Inland water transport system in India: Potential and challenges
Q What is the context ?
- Month after setting sail on the Ganga from Patna, a vessel carrying 200 metric tonnes of food grains for the Food Corporation of India (FCI), docked at Guwahati’s Pandu port on the southern bank of the Brahmaputra.
- The occasion is believed to have taken inland water transport, on two of India’s largest river systems, to the future.
Q Why is a Ganga-Brahmaputra cargo vessel in focus?
- There is nothing unusual about a cargo vessel setting sail from or docking at any river port.
- This has rekindled hope for the inland water transport system which the landlocked northeast depended on heavily before India’s independence in 1947.
Q What is Inland water service a necessity for North East ?
- Seamless cargo transportation has been a necessity for the northeast.
- Around Independence, Assam’s per capita income was the highest in the country.
- This was primarily because of access for its tea, timber, coal and oil industries to seaports on the Bay of Bengal via the Brahmaputra and the Barak River (southern Assam) systems.
- Ferry services continued sporadically after 1947 but stopped after the 1965 war with Pakistan, as Bangladesh used to be East Pakistan then.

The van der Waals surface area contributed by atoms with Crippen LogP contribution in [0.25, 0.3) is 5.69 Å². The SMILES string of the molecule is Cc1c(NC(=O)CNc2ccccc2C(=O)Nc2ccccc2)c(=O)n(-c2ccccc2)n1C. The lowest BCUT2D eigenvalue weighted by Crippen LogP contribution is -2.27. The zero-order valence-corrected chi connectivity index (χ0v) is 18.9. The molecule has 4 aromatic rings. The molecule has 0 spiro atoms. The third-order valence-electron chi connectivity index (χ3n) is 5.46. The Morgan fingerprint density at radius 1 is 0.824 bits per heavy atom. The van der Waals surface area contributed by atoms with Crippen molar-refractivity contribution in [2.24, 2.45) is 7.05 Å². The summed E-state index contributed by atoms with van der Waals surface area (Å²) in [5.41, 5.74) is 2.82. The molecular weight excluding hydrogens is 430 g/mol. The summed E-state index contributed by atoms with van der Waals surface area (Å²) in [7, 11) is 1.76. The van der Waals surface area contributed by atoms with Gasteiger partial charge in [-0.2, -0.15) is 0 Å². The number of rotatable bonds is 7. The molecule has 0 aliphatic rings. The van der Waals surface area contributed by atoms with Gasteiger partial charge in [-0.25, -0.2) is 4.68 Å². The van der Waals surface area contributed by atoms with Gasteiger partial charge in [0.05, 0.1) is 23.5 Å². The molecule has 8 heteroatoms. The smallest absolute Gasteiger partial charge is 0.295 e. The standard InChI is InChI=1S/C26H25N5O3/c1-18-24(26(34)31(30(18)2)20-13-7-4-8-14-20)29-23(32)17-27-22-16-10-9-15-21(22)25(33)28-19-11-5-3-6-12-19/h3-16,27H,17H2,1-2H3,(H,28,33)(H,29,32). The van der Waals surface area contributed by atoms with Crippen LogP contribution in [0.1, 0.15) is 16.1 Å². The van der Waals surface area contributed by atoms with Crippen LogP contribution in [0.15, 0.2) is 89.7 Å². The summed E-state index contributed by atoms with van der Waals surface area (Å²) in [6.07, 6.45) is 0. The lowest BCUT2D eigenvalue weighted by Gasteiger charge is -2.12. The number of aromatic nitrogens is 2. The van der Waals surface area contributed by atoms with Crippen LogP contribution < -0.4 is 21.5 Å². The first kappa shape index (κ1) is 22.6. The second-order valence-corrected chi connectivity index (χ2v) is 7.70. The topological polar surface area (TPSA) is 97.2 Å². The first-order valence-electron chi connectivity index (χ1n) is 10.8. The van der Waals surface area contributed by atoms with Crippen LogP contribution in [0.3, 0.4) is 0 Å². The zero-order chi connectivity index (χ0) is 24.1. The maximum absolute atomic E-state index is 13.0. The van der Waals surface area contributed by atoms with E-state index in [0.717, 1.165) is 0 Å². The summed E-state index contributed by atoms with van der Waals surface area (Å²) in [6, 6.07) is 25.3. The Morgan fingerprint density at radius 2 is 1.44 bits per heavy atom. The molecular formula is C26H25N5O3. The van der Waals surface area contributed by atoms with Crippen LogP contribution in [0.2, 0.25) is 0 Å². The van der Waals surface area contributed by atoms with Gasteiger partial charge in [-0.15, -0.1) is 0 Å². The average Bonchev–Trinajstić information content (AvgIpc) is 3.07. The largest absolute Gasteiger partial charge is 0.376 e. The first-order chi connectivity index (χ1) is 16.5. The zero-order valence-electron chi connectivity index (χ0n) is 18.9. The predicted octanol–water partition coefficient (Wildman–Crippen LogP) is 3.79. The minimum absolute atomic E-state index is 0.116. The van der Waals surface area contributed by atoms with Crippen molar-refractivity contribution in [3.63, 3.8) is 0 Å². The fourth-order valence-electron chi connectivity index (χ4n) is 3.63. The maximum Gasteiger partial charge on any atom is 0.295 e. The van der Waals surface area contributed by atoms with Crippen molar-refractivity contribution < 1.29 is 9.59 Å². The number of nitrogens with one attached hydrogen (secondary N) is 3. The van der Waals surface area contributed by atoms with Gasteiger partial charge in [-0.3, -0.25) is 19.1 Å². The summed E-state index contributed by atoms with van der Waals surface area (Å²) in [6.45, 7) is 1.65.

- The scenario changed after the river routes were cut off and rail and road through the “Chicken’s Neck”, a narrow strip in West Bengal, became costlier alternatives.
- The start of cargo movement through the Indo-Bangladesh Protocol (IBP) route is going to provide the business community a viable, economic and ecological alternative.
Q How did the water cargo service through Bangladesh come about?
- The resumption of cargo transport service through the waterways in Bangladesh has come at a cost since the Protocol on Inland Water Transit and Trade was signed between the two countries.
- India has invested 80% of ₹305.84 crore to improve the navigability of the two stretches of the IBP (Indo-Bangladesh Protocol) routes — Sirajganj-Daikhowa and Ashuganj-Zakiganj in Bangladesh.
- The seven-year dredging project on these two stretches till 2026 is expected to yield seamless navigation to the north-eastern region.
- With this, the distance between NW1 and NW2 will reduce by almost 1,000 km once the IBP routes are cleared for navigation.
Q What are policies to boost Inland Waterways ?
- The Government has undertaken the Jal Marg Vikas project with an investment of ₹4,600-crore to augment the capacity of NW1 for sustainable movement of vessels weighing up to 2,000 tonnes.
- Sailors who made the cargo trips possible have had difficulties steering clear of fishing nets and angry fishermen in Bangladesh.
- These hiccups will get sorted out with time.
Q Why go for IWT?
- Inland Water Transport (IWT) is a fuel-efficient, environment friendly and cost effective mode of transport having potential to supplement the over-burdened rail and congested roads.
- It is a boon where road transport is least feasible.